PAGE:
Sean & Dave already have their reports up on the festival, so I guess I'd better, as well. First of all, I did not see them there, but their very telling photos of the swamp that is the Hopkinton State Fairgrounds does prove that they were. I had my camera with me, but I was a bit afraid to take it out of its case because of the rain. Besides that, my hands were numb most of the day from the cold.
Today was my second day of driving in the rain. We spent Friday driving down to an alpaca farm just north of Albany to look at a weanling boy 'paca that David's made an offer on. I had not seen him before, and as the family vet, David wanted me to give him a looking over. Only one potential concern which, if it is a real issue, likely won't manifest for 2-3 years, so now it's up to David to make some decisions and see if there's any room for negotiation on that point.
That drive took 4.5 hours, an hour longer than normal, because of the driving rain all the way down the Mass. Turnpike, which for some reason caused traffic to slow to a crawl at every single interchange along the way. The drive from there to Concord, New Hampshire, took 5 very long hours. My back was screaming by the end of it and I had regrettably forgotten to bring my muscle relaxant.
Because we were so exhausted and because we are not morning people by nature, today started off kind of slowly. As we were getting ready for the day, our friend Kit - a member of the glbt-knit listserv and more or less a neighbor (She lives less than 10 miles from us.) - called from the road to see where we were. She beat us to the fairgrounds by about half an hour and had not seen mamacate or anyone else by the time we had arrived.
We tried to look around to see if we could figure out where the blogging crowd had ended up meeting for lunch, but it ended up being a rather fruitless search. When everyone is as covered as possible against the rain and cold and wind, the chances of finding a particular someone or someones just isn't all that great. As I had brought along a box from my treasured stash of Girl Scout Thin Mints to share, I'd say it was their loss.
So we had our own little lunch in a sheltered eating area - cold, but reasonably dry - then set off to schmooze with some of the alpaca folks who were there for NEAF. The 'paca folks got a raw deal at this event, I think, as they're stuck way out on the fringe, and this year required wading through several smallish lakes to get to their exhibits, which I'm sure discouraged a lot of attendees from visiting them.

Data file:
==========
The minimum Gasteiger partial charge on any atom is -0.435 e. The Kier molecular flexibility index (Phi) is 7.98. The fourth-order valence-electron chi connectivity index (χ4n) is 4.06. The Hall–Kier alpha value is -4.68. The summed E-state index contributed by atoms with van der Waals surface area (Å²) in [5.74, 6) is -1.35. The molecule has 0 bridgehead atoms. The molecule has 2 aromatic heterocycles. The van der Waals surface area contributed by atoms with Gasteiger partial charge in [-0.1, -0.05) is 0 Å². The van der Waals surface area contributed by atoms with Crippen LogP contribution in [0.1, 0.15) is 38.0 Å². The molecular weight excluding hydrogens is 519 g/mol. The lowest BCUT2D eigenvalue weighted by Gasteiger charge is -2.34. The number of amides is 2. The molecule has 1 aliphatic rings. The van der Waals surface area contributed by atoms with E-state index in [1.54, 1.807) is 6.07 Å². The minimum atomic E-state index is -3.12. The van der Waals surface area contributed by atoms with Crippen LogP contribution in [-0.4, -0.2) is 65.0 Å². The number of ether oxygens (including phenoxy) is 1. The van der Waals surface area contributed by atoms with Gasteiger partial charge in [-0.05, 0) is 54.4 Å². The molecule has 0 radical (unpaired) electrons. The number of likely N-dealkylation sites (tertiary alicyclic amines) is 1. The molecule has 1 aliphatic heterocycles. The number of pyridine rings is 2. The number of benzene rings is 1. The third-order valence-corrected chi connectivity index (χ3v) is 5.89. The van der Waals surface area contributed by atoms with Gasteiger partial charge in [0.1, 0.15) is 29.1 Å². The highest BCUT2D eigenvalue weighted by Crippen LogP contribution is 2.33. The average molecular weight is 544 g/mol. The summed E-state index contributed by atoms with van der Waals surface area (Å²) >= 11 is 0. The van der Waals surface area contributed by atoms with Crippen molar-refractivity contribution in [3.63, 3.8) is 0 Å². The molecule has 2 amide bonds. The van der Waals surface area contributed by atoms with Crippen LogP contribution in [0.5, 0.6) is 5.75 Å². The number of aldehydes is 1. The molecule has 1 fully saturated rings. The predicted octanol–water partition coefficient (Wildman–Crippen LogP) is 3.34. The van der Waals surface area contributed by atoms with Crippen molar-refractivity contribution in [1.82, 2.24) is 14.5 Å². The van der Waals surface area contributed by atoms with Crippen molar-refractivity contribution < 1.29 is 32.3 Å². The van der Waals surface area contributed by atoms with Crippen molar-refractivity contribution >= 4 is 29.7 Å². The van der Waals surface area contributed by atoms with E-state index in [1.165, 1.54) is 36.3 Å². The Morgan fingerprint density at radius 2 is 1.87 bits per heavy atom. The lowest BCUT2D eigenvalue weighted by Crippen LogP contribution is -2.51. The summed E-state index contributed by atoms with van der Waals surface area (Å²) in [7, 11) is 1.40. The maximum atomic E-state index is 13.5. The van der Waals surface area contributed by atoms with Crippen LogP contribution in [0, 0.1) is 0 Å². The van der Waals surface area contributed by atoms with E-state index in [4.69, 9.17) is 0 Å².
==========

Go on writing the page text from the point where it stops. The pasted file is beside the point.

At any rate, after a considerable amount of time, we turned the corner for our last schmooze of the day and bumped right into mamacate, Norma, and JoVE with Tigger in tow. Unfortunately, they had reached their limit of cold & wet and were on their way out to drive the 3 hours back to Norma's house, so I'm hoping that maybe we'll actually really get to hang out at Rhinebeck.
As I was talking to them, I also saw Pogo of Friends' Folly Farm. Pogo and Marsha processed Madelyn's fleece for me last year, and they were in the same barn with us at Rhinebeck last year. They raise angora goats & sheep and make some wonderful hand-dyed wool/mohair yarns.
By that time, we were left with about one hour to make the rounds and do some shopping. I had visited the ATM before we left Friday to get what I figured I could safely afford to spend and I only had two absolutes on my shopping list - a shawl pin for my mother for Mother's Day (to go with her birthday shawl, which I have yet to give her), and a nice drop spindle. I found the right pin fairly quickly, but I waited until the end to go back and get it. I'm not posting photos in the event that she reads this, because it should at least be a little bit of a surprise.
As for the drop spindle, I was very excited to see that Jonathan Bosworth was there as a vendor. I had seen that he's scheduled to give a Sunday charkha demonstration, so I was hopeful. I hadn't met him before and found him to be a very personable guy. It was also the first time I'd gotten a chance to see a journey wheel up close and personal. It really is a beautiful piece of both craftsmanship and machinery, and one day when I can afford it, I shall own one. Today I decided on a 2.5" midi spindle with a whorl of cochin rosewood, which is absolutely lovely and spins like a dream. Here it is with results of a trial run tonight.
My final purchase was made as people were covering their displays and packing things up for the evening. We had been by the booth for Brimstone Hollow Farm a couple times before, and I'd had a chance to fondle the rovings, so I bought three 8oz. balls of roving - two in a heathery red/grey from Zachariah, a Romney/Leicester/Corriedale cross and one from Junior, a Romney/Border Leicester cross.
While Sean and Dave may have been among the first there, we were pretty much the last. From start to finish, the rain was just relentless. As we walked to our cars, my jeans got wetter. And wetter. And even wetter. They were so soaking wet and cold that there was no way I was going to be able to drive home in them. Fortunately, I had a clean and dry extra pair in the car, mostly in case I had gotten smeared with alpaca spit or poop on Friday. Unfortunately, when I got in the car and shucked off the soaking wet jeans, I found that the legs of my boxers, too, were sopping, dripping wet, so I decided to drive the hour and a half home, with the heat turned up, in my boxers (There is precedent for this - it involves being caught on an island by the tide and having to wade back to the mainland). Our return home was mercifully uneventful, I was nearly dry by the time we arrived, and we had Thin Mints to nosh on.